I recognize that concerning the mysteries of the faith that Lutherans do not typically like to answer "how does this doctrine work?" type of questions, but I'm hoping for an explanation.

Issues, Etc. has a post on Lutheranism vs. Calvinism. I'm more or less in total agreement with the pastor on the first two of the five Calvinistic points. However, he loses me when talking about limited atonement.

At 29:37 in the audio, he begins to tell a story about a friend from seminary who was a Calvinist, and this Calvinist's need for assurance of absolution following a grievous sin. The pastor goes on to explain from 31:40 - 32:46 that because Christ has taken the form of man, that he represents all men. Every sin has been paid for, for every man.

I understand and believe this. Christ was spoken of as the last Adam, a title which confers universality (in the same way that the first Adam did). How is it that if every sin has been paid for that we are still able to speak in terms of particular redemption, meaning that some set of men will still pay for their sins in eternal hell? What makes this work? How does this doctrine mesh with Paul's argument in 1 Corinth 15:22 that in Christ, all will be made alive?

2 Answers 2


I am not familiar with what modern Lutherans might believe, if any different from Luther, but I am very familiar with what Calvin and Luther thought. They thought the same in many ways but used different lenses. I do not see them at disagreement. They differed in emphasis and detail. Luther emphasized Christ dying for all (which Calvin also believed). Calvin emphasized election more than Luther (which Luther believed).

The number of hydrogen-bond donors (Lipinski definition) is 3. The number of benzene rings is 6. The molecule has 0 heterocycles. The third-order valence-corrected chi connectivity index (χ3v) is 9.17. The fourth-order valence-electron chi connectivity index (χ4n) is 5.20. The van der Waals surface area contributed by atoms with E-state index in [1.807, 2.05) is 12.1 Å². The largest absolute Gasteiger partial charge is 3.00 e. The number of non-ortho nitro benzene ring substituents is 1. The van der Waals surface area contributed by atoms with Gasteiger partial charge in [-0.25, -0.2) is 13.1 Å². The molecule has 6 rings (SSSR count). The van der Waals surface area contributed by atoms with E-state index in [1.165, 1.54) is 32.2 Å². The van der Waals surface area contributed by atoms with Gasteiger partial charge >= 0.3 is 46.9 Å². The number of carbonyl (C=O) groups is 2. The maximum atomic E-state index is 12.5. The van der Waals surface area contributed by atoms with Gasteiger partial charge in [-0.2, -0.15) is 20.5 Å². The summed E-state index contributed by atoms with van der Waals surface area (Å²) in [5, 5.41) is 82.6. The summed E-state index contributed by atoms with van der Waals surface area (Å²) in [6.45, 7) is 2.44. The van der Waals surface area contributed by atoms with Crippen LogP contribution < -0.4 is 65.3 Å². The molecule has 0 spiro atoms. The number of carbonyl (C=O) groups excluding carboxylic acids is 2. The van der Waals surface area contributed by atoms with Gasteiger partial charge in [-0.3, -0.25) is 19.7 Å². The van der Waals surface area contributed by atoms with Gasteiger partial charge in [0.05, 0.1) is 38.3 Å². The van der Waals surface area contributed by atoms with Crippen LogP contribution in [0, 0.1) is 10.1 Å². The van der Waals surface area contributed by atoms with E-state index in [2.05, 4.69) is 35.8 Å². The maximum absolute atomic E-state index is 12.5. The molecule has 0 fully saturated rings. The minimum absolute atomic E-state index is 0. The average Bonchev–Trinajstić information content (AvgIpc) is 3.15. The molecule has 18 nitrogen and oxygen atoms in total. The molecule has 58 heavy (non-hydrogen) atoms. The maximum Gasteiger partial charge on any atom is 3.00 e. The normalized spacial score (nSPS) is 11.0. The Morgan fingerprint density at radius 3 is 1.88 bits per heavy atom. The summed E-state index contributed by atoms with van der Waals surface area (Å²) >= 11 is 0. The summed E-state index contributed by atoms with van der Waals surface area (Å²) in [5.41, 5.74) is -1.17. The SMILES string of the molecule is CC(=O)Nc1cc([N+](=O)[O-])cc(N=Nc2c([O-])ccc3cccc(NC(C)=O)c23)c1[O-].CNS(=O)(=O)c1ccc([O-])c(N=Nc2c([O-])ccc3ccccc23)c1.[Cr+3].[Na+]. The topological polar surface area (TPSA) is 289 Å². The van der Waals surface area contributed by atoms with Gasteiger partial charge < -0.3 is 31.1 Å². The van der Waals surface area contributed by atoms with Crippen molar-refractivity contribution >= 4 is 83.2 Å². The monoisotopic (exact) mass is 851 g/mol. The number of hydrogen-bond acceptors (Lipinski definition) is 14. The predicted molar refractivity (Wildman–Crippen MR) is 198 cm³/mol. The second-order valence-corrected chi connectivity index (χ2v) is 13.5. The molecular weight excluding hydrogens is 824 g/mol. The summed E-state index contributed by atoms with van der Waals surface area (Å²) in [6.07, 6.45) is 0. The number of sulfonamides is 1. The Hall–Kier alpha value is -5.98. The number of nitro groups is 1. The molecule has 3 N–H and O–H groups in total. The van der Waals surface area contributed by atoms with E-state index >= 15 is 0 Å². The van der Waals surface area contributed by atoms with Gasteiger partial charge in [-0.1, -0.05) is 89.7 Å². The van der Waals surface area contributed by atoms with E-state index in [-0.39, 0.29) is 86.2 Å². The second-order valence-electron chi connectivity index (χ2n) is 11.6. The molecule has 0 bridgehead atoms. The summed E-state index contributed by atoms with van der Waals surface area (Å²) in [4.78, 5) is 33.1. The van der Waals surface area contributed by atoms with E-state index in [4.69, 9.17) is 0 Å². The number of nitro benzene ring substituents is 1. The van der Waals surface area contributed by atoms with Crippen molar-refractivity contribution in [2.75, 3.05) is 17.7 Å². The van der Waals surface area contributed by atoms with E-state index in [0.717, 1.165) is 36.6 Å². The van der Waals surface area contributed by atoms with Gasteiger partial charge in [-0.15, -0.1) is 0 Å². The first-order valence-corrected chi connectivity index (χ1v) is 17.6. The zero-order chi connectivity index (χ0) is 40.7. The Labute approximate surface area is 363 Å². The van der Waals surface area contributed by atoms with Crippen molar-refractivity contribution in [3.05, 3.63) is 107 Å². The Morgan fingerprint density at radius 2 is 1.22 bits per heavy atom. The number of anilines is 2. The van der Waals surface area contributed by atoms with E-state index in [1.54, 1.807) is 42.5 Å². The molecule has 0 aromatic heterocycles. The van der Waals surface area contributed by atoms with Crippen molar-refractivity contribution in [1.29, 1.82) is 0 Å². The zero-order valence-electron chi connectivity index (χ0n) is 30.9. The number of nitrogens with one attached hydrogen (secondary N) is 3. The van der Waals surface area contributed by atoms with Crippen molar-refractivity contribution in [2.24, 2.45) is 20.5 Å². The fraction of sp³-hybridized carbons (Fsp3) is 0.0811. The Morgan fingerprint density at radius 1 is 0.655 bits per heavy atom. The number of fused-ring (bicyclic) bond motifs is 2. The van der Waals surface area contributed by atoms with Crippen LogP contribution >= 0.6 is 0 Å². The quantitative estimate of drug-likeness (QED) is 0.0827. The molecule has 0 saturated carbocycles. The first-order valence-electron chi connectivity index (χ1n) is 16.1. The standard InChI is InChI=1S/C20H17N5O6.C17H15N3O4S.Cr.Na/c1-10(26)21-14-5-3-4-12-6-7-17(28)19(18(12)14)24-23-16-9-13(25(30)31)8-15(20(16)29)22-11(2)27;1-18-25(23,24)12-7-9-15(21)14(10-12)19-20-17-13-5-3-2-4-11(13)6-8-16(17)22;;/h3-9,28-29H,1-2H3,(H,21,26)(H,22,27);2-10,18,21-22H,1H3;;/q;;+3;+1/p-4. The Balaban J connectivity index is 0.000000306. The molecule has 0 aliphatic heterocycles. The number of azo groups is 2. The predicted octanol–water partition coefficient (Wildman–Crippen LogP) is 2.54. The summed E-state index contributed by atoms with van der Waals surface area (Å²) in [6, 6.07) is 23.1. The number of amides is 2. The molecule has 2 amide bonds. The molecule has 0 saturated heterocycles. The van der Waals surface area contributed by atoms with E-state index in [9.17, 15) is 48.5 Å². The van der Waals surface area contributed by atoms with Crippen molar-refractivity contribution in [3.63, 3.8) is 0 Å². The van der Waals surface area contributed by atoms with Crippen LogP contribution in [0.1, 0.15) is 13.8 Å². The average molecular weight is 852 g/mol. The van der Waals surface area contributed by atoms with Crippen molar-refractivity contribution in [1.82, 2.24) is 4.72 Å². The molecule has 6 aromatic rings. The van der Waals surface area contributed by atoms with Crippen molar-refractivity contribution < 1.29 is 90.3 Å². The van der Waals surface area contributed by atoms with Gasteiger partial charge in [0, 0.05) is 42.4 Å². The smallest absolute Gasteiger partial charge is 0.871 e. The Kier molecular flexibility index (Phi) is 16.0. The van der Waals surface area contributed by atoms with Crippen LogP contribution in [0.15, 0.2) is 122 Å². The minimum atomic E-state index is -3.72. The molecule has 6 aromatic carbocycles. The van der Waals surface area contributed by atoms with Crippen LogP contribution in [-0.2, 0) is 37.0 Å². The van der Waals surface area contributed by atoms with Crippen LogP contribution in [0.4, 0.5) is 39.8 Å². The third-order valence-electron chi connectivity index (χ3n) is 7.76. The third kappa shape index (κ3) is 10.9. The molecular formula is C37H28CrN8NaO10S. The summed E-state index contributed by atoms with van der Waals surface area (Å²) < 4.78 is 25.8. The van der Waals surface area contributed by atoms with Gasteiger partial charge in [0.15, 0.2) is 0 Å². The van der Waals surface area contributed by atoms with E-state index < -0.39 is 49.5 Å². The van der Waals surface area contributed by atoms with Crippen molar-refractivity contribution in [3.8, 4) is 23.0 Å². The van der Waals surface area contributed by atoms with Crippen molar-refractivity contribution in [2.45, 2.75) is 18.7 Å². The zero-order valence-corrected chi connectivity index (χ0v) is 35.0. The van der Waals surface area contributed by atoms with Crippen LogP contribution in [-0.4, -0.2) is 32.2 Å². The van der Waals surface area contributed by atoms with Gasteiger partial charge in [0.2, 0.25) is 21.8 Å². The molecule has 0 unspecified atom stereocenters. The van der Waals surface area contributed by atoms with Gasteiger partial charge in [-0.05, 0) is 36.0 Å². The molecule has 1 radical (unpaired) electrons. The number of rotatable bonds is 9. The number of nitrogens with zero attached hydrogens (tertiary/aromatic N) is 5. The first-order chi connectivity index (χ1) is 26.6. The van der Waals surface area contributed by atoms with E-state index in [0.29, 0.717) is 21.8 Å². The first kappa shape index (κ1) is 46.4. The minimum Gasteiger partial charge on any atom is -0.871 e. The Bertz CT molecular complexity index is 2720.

What makes them seem different is that Calvin speculated deeper on the subject where Luther does not really form an opinion. Calvin sees the death of sin as like physical debts. Son can’t be aid for twice, therefore sins are either paid for by Christ or by the sinner. In Calvin’s view Christ only died effectually for sin. In Luther’s Christ died provisionally for all sin and effectually only for those that receive it. In other words Christ paid the penalty and then the sinner pays, so the sin is paid for twice – under a Calvinist view of Luther.

Luther himself would not draw this Calvinistic distinction and was happier leaving something hidden behind a veil of the unknowable. The end result is the same.

As far as the recording you had linked to I do not find the Lutheran representing Luther’s view so well. Luther and Calvin both believed that our assurance comes from our belief that Christ died for sin in general, and not faith that we are ‘elect’. Both Luther and Calvin believed that if we have faith in Christ then we are ‘elect’.

The other things to remember is that Arminian thought was really not that developed while Luther was writing and even while Calvin was writing minute detailed responses to Arminian beliefs, such as that found in John Owen’s ‘Death of Death, in the Death of Christ’ treatise was not needed.

In both Luther and Calvin, they limited atonement in scope. Calvin limited more strictly in eternity but neither limited the atonement in its power by making it dependent on human effort.

But to answer the question specifically, 'How did Luther think it worked?' He didn't he did not see much value in thinking too much about things he thought were incomprehensible.

Because Luther did not think about predestination that much some of the more interesting things he said were recorded by his close friends:

No. 3655b: Speculations About Predestination Unhealthy December 25, 1537

He [Martin Luther] spoke at length about the idle people who occupy themselves with disputation about predestination beyond the limits of Scripture. It is flue most ungodly and dangerous business to abandon the certain and revealed will of God in order to search into the hidden mysteries of God.” (Luther's Works 54.249)

No. 514: Predestination Is an Impenetrable Mystery Spring, 1533